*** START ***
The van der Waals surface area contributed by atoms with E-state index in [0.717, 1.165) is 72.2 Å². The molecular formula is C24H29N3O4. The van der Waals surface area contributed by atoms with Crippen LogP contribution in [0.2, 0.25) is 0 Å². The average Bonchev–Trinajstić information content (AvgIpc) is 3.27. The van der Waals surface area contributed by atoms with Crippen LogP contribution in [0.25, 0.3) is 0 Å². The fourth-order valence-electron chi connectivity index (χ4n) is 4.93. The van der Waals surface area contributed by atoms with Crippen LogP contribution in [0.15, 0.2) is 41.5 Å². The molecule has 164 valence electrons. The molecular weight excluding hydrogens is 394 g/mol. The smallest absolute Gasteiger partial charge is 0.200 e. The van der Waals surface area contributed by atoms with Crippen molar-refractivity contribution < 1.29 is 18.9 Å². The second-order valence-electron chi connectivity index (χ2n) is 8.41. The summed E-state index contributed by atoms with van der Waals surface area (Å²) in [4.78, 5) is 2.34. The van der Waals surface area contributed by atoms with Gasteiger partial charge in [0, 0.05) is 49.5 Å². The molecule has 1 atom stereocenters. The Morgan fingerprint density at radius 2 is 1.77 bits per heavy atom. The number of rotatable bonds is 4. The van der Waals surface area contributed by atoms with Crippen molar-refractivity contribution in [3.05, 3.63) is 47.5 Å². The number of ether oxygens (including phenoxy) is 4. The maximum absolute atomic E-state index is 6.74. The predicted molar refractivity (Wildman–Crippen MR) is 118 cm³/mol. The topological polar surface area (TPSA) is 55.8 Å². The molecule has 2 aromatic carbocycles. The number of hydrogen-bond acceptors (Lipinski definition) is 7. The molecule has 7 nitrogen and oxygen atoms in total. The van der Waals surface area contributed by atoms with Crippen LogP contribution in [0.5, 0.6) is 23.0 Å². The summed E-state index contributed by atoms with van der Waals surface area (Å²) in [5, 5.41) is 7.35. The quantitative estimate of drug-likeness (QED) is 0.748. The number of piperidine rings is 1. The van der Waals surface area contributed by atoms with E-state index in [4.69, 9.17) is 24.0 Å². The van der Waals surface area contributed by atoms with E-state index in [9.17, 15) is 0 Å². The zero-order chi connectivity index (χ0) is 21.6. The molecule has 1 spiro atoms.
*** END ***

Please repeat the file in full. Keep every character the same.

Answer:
The van der Waals surface area contributed by atoms with E-state index in [0.717, 1.165) is 72.2 Å². The molecular formula is C24H29N3O4. The van der Waals surface area contributed by atoms with Crippen LogP contribution in [0.2, 0.25) is 0 Å². The average Bonchev–Trinajstić information content (AvgIpc) is 3.27. The van der Waals surface area contributed by atoms with Crippen LogP contribution in [0.25, 0.3) is 0 Å². The fourth-order valence-electron chi connectivity index (χ4n) is 4.93. The van der Waals surface area contributed by atoms with Crippen LogP contribution in [0.15, 0.2) is 41.5 Å². The molecule has 164 valence electrons. The molecular weight excluding hydrogens is 394 g/mol. The smallest absolute Gasteiger partial charge is 0.200 e. The van der Waals surface area contributed by atoms with Crippen molar-refractivity contribution < 1.29 is 18.9 Å². The second-order valence-electron chi connectivity index (χ2n) is 8.41. The summed E-state index contributed by atoms with van der Waals surface area (Å²) in [4.78, 5) is 2.34. The van der Waals surface area contributed by atoms with Gasteiger partial charge in [0, 0.05) is 49.5 Å². The molecule has 1 atom stereocenters. The Morgan fingerprint density at radius 2 is 1.77 bits per heavy atom. The number of rotatable bonds is 4. The van der Waals surface area contributed by atoms with Crippen molar-refractivity contribution in [3.05, 3.63) is 47.5 Å². The number of ether oxygens (including phenoxy) is 4. The maximum absolute atomic E-state index is 6.74. The predicted molar refractivity (Wildman–Crippen MR) is 118 cm³/mol. The topological polar surface area (TPSA) is 55.8 Å². The molecule has 2 aromatic carbocycles. The number of hydrogen-bond acceptors (Lipinski definition) is 7. The molecule has 7 nitrogen and oxygen atoms in total. The van der Waals surface area contributed by atoms with Crippen LogP contribution in [0.5, 0.6) is 23.0 Å². The summed E-state index contributed by atoms with van der Waals surface area (Å²) in [5, 5.41) is 7.35. The quantitative estimate of drug-likeness (QED) is 0.748. The number of piperidine rings is 1. The van der Waals surface area contributed by atoms with E-state index in [4.69, 9.17) is 24.0 Å². The van der Waals surface area contributed by atoms with E-state index in [9.17, 15) is 0 Å². The zero-order chi connectivity index (χ0) is 21.6. The molecule has 1 spiro atoms.